US8298906B2 - Trench decoupling capacitor formed by RIE lag of through silicon via (TSV) etch - Google Patents

Trench decoupling capacitor formed by RIE lag of through silicon via (TSV) etch Download PDF

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US8298906B2
US8298906B2 US12/511,545 US51154509A US8298906B2 US 8298906 B2 US8298906 B2 US 8298906B2 US 51154509 A US51154509 A US 51154509A US 8298906 B2 US8298906 B2 US 8298906B2
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trench
capacitor
method
via
dimension
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US20110027962A1 (en
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Kerry Bernstein
Francis Roger White
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International Business Machines Corp
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    • HELECTRICITY
    • H01BASIC ELECTRIC ELEMENTS
    • H01LSEMICONDUCTOR DEVICES; ELECTRIC SOLID STATE DEVICES NOT OTHERWISE PROVIDED FOR
    • H01L21/00Processes or apparatus adapted for the manufacture or treatment of semiconductor or solid state devices or of parts thereof
    • H01L21/02Manufacture or treatment of semiconductor devices or of parts thereof
    • H01L21/04Manufacture or treatment of semiconductor devices or of parts thereof the devices having at least one potential-jump barrier or surface barrier, e.g. PN junction, depletion layer or carrier concentration layer
    • H01L21/18Manufacture or treatment of semiconductor devices or of parts thereof the devices having at least one potential-jump barrier or surface barrier, e.g. PN junction, depletion layer or carrier concentration layer the devices having semiconductor bodies comprising elements of Group IV of the Periodic System or AIIIBV compounds with or without impurities, e.g. doping materials
    • H01L21/30Treatment of semiconductor bodies using processes or apparatus not provided for in groups H01L21/20 - H01L21/26
    • H01L21/302Treatment of semiconductor bodies using processes or apparatus not provided for in groups H01L21/20 - H01L21/26 to change their surface-physical characteristics or shape, e.g. etching, polishing, cutting
    • H01L21/306Chemical or electrical treatment, e.g. electrolytic etching
    • H01L21/3065Plasma etching; Reactive-ion etching
    • HELECTRICITY
    • H01BASIC ELECTRIC ELEMENTS
    • H01LSEMICONDUCTOR DEVICES; ELECTRIC SOLID STATE DEVICES NOT OTHERWISE PROVIDED FOR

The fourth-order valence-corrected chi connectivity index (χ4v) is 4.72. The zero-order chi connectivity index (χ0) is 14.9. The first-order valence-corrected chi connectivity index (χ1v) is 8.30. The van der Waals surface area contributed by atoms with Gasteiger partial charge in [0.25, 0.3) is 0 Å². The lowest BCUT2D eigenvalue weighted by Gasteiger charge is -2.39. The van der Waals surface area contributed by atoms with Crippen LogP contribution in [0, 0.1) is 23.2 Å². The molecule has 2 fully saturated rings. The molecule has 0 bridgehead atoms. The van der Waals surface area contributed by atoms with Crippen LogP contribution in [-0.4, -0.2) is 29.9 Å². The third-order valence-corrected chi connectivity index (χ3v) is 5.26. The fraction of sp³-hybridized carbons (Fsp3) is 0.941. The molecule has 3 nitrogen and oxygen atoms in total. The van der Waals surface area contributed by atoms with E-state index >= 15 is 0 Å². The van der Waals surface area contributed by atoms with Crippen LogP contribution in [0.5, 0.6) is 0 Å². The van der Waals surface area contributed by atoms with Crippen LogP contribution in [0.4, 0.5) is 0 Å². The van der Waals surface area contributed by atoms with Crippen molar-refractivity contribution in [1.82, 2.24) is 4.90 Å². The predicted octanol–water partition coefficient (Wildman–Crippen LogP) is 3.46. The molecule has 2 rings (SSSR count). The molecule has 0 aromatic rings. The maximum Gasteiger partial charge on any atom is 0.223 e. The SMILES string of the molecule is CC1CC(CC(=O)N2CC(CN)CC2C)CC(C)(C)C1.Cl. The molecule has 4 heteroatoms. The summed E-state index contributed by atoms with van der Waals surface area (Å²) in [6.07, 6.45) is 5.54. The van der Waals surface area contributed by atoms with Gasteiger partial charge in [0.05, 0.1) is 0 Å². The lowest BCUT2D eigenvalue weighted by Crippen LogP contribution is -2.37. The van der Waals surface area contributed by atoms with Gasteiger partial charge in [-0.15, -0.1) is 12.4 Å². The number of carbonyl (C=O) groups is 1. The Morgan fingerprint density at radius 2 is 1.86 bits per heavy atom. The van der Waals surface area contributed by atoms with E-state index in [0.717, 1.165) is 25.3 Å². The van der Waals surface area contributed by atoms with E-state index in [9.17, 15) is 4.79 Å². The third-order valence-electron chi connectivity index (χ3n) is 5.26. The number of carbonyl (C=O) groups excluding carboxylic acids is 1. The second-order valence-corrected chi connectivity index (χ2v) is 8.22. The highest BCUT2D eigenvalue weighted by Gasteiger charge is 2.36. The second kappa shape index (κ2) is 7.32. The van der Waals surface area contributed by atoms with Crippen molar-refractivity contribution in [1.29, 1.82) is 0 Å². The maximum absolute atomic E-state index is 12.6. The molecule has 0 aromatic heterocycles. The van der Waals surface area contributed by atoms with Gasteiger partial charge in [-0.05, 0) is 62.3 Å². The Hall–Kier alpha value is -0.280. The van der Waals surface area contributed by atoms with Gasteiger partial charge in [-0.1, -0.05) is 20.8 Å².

• H01L21/00Processes or apparatus adapted for the manufacture or treatment of semiconductor or solid state devices or of parts thereof
    • H01L21/70Manufacture or treatment of devices consisting of a plurality of solid state components formed in or on a common substrate or of parts thereof; Manufacture of integrated circuit devices or of parts thereof
    • H01L21/71Manufacture of specific parts of devices defined in group H01L21/70
    • H01L21/768Applying interconnections to be used for carrying current between separate components within a device comprising conductors and dielectrics
    • H01L21/76898Applying interconnections to be used for carrying current between separate components within a device comprising conductors and dielectrics formed through a semiconductor substrate
    • HELECTRICITY
    • H01BASIC ELECTRIC ELEMENTS
    • H01LSEMICONDUCTOR DEVICES; ELECTRIC SOLID STATE DEVICES NOT OTHERWISE PROVIDED FOR
    • H01L29/00Semiconductor devices adapted for rectifying, amplifying, oscillating or switching, or capacitors or resistors with at least one potential-jump barrier or surface barrier, e.g. PN junction depletion layer or carrier concentration layer; Details of semiconductor bodies or of electrodes thereof; Multistep manufacturing processes therefor
    • H01L29/66Types of semiconductor device ; Multistep manufacturing processes therefor
    • H01L29/66007Multistep manufacturing processes
    • H01L29/66075Multistep manufacturing processes of devices having semiconductor bodies comprising group 14 or group 13/15 materials
    • H01L29/66083Multistep manufacturing processes of devices having semiconductor bodies comprising group 14 or group 13/15 materials the devices being controllable only by variation of the electric current supplied or the electric potential applied, to one or more of the electrodes carrying the current to be rectified, amplified, oscillated or switched, e.g. two-terminal devices
    • H01L29/66181Conductor-insulator-semiconductor capacitors, e.g. trench capacitors

Abstract

A trench decoupling capacitor is formed using RIE lag of a through silicon via (TSV) etch. A method includes etching a via trench and a capacitor trench in a wafer in a single RIE process. The via trench has a first depth and the capacitor trench has a second depth less than the first depth due to RIE lag.